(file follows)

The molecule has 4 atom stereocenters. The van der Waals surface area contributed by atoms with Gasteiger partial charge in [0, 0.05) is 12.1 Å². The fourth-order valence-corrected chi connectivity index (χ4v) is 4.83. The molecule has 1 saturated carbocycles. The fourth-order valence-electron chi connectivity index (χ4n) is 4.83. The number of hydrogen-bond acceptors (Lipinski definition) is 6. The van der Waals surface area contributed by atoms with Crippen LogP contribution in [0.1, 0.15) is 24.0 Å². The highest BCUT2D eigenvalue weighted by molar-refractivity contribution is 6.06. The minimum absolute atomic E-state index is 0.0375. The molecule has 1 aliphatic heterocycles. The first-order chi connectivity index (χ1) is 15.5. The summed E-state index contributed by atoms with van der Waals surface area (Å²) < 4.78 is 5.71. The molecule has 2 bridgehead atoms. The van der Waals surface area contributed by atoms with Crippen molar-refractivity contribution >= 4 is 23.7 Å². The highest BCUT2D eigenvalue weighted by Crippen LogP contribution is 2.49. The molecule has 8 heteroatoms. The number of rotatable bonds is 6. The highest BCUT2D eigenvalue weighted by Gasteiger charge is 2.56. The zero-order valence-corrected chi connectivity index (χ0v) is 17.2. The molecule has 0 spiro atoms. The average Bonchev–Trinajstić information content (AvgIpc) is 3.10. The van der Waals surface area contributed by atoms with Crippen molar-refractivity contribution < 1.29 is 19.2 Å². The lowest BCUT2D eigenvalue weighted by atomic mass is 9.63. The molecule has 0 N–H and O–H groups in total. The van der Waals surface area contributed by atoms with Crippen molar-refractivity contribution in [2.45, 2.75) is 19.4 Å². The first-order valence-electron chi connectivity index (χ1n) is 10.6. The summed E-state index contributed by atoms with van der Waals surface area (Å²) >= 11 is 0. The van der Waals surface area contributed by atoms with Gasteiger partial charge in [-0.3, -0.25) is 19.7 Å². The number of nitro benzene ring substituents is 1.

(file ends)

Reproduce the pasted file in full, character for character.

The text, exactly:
The molecule has 4 atom stereocenters. The van der Waals surface area contributed by atoms with Gasteiger partial charge in [0, 0.05) is 12.1 Å². The fourth-order valence-corrected chi connectivity index (χ4v) is 4.83. The molecule has 1 saturated carbocycles. The fourth-order valence-electron chi connectivity index (χ4n) is 4.83. The number of hydrogen-bond acceptors (Lipinski definition) is 6. The van der Waals surface area contributed by atoms with Crippen LogP contribution in [0.1, 0.15) is 24.0 Å². The highest BCUT2D eigenvalue weighted by molar-refractivity contribution is 6.06. The minimum absolute atomic E-state index is 0.0375. The molecule has 1 aliphatic heterocycles. The first-order chi connectivity index (χ1) is 15.5. The summed E-state index contributed by atoms with van der Waals surface area (Å²) < 4.78 is 5.71. The molecule has 2 bridgehead atoms. The van der Waals surface area contributed by atoms with Crippen molar-refractivity contribution >= 4 is 23.7 Å². The highest BCUT2D eigenvalue weighted by Crippen LogP contribution is 2.49. The molecule has 8 heteroatoms. The number of rotatable bonds is 6. The highest BCUT2D eigenvalue weighted by Gasteiger charge is 2.56. The zero-order valence-corrected chi connectivity index (χ0v) is 17.2. The molecule has 0 spiro atoms. The average Bonchev–Trinajstić information content (AvgIpc) is 3.10. The van der Waals surface area contributed by atoms with Crippen molar-refractivity contribution < 1.29 is 19.2 Å². The lowest BCUT2D eigenvalue weighted by atomic mass is 9.63. The molecule has 0 N–H and O–H groups in total. The van der Waals surface area contributed by atoms with Crippen molar-refractivity contribution in [2.45, 2.75) is 19.4 Å². The first-order valence-electron chi connectivity index (χ1n) is 10.6. The summed E-state index contributed by atoms with van der Waals surface area (Å²) >= 11 is 0. The van der Waals surface area contributed by atoms with Gasteiger partial charge in [-0.3, -0.25) is 19.7 Å². The number of nitro benzene ring substituents is 1.